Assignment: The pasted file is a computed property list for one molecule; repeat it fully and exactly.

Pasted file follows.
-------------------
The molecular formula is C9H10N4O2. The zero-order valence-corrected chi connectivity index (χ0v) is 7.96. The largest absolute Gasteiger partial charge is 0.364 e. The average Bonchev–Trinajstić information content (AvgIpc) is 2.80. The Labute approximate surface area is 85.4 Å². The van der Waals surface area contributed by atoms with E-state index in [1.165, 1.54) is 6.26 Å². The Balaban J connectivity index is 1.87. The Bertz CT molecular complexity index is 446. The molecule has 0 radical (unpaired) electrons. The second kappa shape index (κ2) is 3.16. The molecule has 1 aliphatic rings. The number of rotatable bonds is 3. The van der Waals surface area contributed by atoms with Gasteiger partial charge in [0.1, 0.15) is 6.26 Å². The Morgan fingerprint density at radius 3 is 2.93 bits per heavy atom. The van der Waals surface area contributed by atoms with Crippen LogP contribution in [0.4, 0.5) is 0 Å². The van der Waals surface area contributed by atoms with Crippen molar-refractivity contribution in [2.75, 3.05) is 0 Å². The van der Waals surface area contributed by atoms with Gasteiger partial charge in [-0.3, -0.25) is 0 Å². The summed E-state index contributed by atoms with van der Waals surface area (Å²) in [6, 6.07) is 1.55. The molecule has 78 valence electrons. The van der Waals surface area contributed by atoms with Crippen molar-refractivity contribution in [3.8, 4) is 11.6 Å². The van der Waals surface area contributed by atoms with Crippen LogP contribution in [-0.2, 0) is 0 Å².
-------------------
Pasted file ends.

The molecular formula is C9H10N4O2. The zero-order valence-corrected chi connectivity index (χ0v) is 7.96. The largest absolute Gasteiger partial charge is 0.364 e. The average Bonchev–Trinajstić information content (AvgIpc) is 2.80. The Labute approximate surface area is 85.4 Å². The van der Waals surface area contributed by atoms with E-state index in [1.165, 1.54) is 6.26 Å². The Balaban J connectivity index is 1.87. The Bertz CT molecular complexity index is 446. The molecule has 0 radical (unpaired) electrons. The second kappa shape index (κ2) is 3.16. The molecule has 1 aliphatic rings. The number of rotatable bonds is 3. The van der Waals surface area contributed by atoms with Gasteiger partial charge in [0.1, 0.15) is 6.26 Å². The Morgan fingerprint density at radius 3 is 2.93 bits per heavy atom. The van der Waals surface area contributed by atoms with Crippen LogP contribution in [0.4, 0.5) is 0 Å². The van der Waals surface area contributed by atoms with Crippen molar-refractivity contribution in [2.75, 3.05) is 0 Å². The van der Waals surface area contributed by atoms with Gasteiger partial charge in [-0.3, -0.25) is 0 Å². The summed E-state index contributed by atoms with van der Waals surface area (Å²) in [6, 6.07) is 1.55. The molecule has 78 valence electrons. The van der Waals surface area contributed by atoms with Crippen molar-refractivity contribution in [3.8, 4) is 11.6 Å². The van der Waals surface area contributed by atoms with Crippen LogP contribution in [-0.2, 0) is 0 Å².